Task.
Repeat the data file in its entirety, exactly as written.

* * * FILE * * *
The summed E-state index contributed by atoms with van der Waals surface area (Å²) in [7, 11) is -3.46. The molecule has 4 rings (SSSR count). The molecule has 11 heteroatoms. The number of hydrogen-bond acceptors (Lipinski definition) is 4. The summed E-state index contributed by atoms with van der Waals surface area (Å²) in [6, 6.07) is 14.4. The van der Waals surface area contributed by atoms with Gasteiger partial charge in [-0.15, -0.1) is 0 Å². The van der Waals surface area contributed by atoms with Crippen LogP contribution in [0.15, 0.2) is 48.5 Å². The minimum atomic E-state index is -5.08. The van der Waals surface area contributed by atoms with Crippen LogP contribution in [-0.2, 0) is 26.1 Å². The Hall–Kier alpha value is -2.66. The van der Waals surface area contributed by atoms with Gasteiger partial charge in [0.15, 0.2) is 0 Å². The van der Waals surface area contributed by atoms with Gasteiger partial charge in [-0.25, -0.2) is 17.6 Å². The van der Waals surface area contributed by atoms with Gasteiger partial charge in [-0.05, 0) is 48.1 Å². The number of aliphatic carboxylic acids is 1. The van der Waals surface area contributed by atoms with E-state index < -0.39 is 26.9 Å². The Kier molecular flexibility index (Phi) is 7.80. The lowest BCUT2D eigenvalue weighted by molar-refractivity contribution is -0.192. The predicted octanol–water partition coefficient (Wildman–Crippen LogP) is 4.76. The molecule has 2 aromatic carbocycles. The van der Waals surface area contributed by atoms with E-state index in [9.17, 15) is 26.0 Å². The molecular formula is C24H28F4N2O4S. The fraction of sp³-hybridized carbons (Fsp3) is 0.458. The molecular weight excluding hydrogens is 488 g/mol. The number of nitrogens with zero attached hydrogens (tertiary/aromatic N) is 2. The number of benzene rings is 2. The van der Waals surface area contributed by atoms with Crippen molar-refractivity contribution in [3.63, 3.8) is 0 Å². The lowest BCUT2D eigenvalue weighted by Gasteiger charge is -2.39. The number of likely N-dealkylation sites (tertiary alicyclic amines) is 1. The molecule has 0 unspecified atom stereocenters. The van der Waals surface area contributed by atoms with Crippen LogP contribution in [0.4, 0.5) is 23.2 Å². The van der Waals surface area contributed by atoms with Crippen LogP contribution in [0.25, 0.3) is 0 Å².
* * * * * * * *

The summed E-state index contributed by atoms with van der Waals surface area (Å²) in [7, 11) is -3.46. The molecule has 4 rings (SSSR count). The molecule has 11 heteroatoms. The number of hydrogen-bond acceptors (Lipinski definition) is 4. The summed E-state index contributed by atoms with van der Waals surface area (Å²) in [6, 6.07) is 14.4. The van der Waals surface area contributed by atoms with Gasteiger partial charge in [-0.15, -0.1) is 0 Å². The van der Waals surface area contributed by atoms with Crippen LogP contribution in [0.15, 0.2) is 48.5 Å². The minimum atomic E-state index is -5.08. The van der Waals surface area contributed by atoms with Crippen LogP contribution in [-0.2, 0) is 26.1 Å². The Hall–Kier alpha value is -2.66. The van der Waals surface area contributed by atoms with Gasteiger partial charge in [0.15, 0.2) is 0 Å². The van der Waals surface area contributed by atoms with Gasteiger partial charge in [-0.25, -0.2) is 17.6 Å². The van der Waals surface area contributed by atoms with Gasteiger partial charge in [-0.05, 0) is 48.1 Å². The number of aliphatic carboxylic acids is 1. The van der Waals surface area contributed by atoms with E-state index < -0.39 is 26.9 Å². The Kier molecular flexibility index (Phi) is 7.80. The lowest BCUT2D eigenvalue weighted by molar-refractivity contribution is -0.192. The predicted octanol–water partition coefficient (Wildman–Crippen LogP) is 4.76. The molecule has 2 aromatic carbocycles. The van der Waals surface area contributed by atoms with E-state index in [9.17, 15) is 26.0 Å². The molecular formula is C24H28F4N2O4S. The fraction of sp³-hybridized carbons (Fsp3) is 0.458. The molecular weight excluding hydrogens is 488 g/mol. The number of nitrogens with zero attached hydrogens (tertiary/aromatic N) is 2. The number of benzene rings is 2. The van der Waals surface area contributed by atoms with Crippen molar-refractivity contribution in [3.63, 3.8) is 0 Å². The lowest BCUT2D eigenvalue weighted by Gasteiger charge is -2.39. The number of likely N-dealkylation sites (tertiary alicyclic amines) is 1. The molecule has 0 unspecified atom stereocenters. The van der Waals surface area contributed by atoms with Crippen LogP contribution in [0.4, 0.5) is 23.2 Å². The van der Waals surface area contributed by atoms with Crippen LogP contribution in [0.25, 0.3) is 0 Å².